Banks defy interest rate caps to grow profits by 6 per cent

Kenya Bankers Association officials Frank Ireri (left) and Habil Olaka at a past event.  FILE | NATION MEDIA GROUP
Kenya Bankers Association officials Frank Ireri (left) and Habil Olaka at a past event. FILE | NATION MEDIA GROUP 

Commercial banks overcame a tough operating environment to record a 6.4 per cent growth in profits before tax in the 10 months to October, even as the industry remains clouded by gloom that has seen some lenders cut jobs to protect their margins.

Data from the Central Bank of Kenya (CBK) shows that the banking industry recorded Sh130.3 billion in profits for the period to October compared to Sh122.4 billion in a similar period last year.

The improved performance came despite fears that reduced public confidence in the sector that followed collapse of three lenders in the last 12 months, the coming into force in September of a law capping interest rates and a general slowdown of the economy — as reflected in the piling up of bad loans — would affect the lenders’ profitability.

In October, the first full month after the law capping interest rates came into force, bank profits rose by Sh9.3 billion, higher than the Sh8.2 billion recorded in the same month last year.

The October profits were, however, the lowest recorded in a month this year, signalling to a possible slowdown in the servicing of loans.

“Most interest rates charged on loans during the year were high, which explains the year on year growth but it is a slowdown on a month to month basis,” the head of research at Standard Investment Bank, Francis Mwangi, said.

Disproportionate profits

Mandatory reduction of lending rates reduced the interest margins across an industry that had previously been criticised for enjoying disproportionate profits at the expense of the rest of the economy.

Notably, the industry’s loan book grew by Sh23 billion during the month, to Sh2.29 trillion, the largest absolute increase reported by the lenders this year.

Slow credit growth has been a source of concern for the government because it often acts as a precursor to a stagnant economy in which the private sector is taking in less capital.

Interest rates are currently capped at 14 per cent, down from the previous average of 18 per cent, with some borrowers paying as high as 24 per cent.

Lower lending rates were expected to drive up borrowing by the private sector and reinvigorate the economy.

The grim economic times have seen households and businesses fall behind their loan repayments, resulting in continued growth of bad loans.

The bad loans book grew by Sh6 billion to a record Sh213 billion in October, according to the CBK data.

Customer savings with banks dropped by Sh26 billion in October, from the previous month, to Sh2.66 trillion, underlining the tough economic times in which people are saving less.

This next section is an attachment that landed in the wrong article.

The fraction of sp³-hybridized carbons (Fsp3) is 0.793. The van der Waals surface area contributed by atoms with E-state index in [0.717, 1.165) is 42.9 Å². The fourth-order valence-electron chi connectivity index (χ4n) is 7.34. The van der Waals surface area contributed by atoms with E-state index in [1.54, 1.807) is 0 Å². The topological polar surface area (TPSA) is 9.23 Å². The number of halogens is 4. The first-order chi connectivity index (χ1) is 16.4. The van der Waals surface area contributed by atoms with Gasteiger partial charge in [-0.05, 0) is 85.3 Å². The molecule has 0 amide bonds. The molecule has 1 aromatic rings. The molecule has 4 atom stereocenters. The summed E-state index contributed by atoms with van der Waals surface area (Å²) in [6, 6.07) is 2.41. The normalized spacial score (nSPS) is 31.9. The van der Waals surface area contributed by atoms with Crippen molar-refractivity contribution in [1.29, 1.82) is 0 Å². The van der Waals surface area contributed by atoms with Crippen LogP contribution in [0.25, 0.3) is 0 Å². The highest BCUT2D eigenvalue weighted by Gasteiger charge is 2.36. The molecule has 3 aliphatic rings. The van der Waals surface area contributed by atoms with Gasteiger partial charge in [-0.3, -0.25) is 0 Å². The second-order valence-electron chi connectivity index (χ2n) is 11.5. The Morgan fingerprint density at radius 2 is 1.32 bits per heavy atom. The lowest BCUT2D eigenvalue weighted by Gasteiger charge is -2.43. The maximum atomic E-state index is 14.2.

“The increase in gross non­-performing loans was mainly attributable to challenges in the business environment that led to cash flow constraints for borrowers,” says the CBK in its Credit Survey Report dated September this year.

Deep job cuts by companies struggling to cushion their profit margins have left many households with the grim choice of either honouring loan repayments from diminished income or defaulting on their obligations to meet basic needs.

The drop in household incomes has hit consumer spending power, in turn shrinking the overall demand for goods and services.

Shed jobs

Banking is among industries that have shed jobs to protect their profits. The list of lenders that have reduced their staff numbers during the year includes Equity Bank, Co-operative Bank, First Community Bank, Family Bank, NIC Bank and Sidian Bank.

More than 10 banks, including Barclays, NIC, Family, Consolidated, National Bank, ABC and Paramount, reported a drop in profits for the nine months to September, indicating the industry growth was not felt by all players.

Mr Mwangi noted the drop in deposits was not alarming as the industry’s loan to deposit ratio remains below 90 per cent, showing banks have room to continue lending without pressure to book expensive deposits.

The industry loan to deposit ratio currently stands at 86 per cent. Some investors, including insurers, have been moving their savings from banks, opting to lend it to the government which is paying better without the risk of default.

Analysts said they expect banks to pay lower dividends this year as they continue to grapple with higher non-performing loans and the probability of injecting new funds in the lenders who are facing new capital requirements next year.

“Shareholders of listed banks now face reduced dividends as the lenders divert resources to cushion [themselves] against mounting bad debts that have rocked the industry... reducing the amount of profit allocated to dividends,” said Kingdom Securities analysts in a note to clients.

“In Kenya, the central bank’s prudential guidelines require all institutions to maintain adequate provisions for bad and doubtful debts prior to declaring profits or dividends. The banks are also required to limit the amount of interest they can recover on non­performing loans.”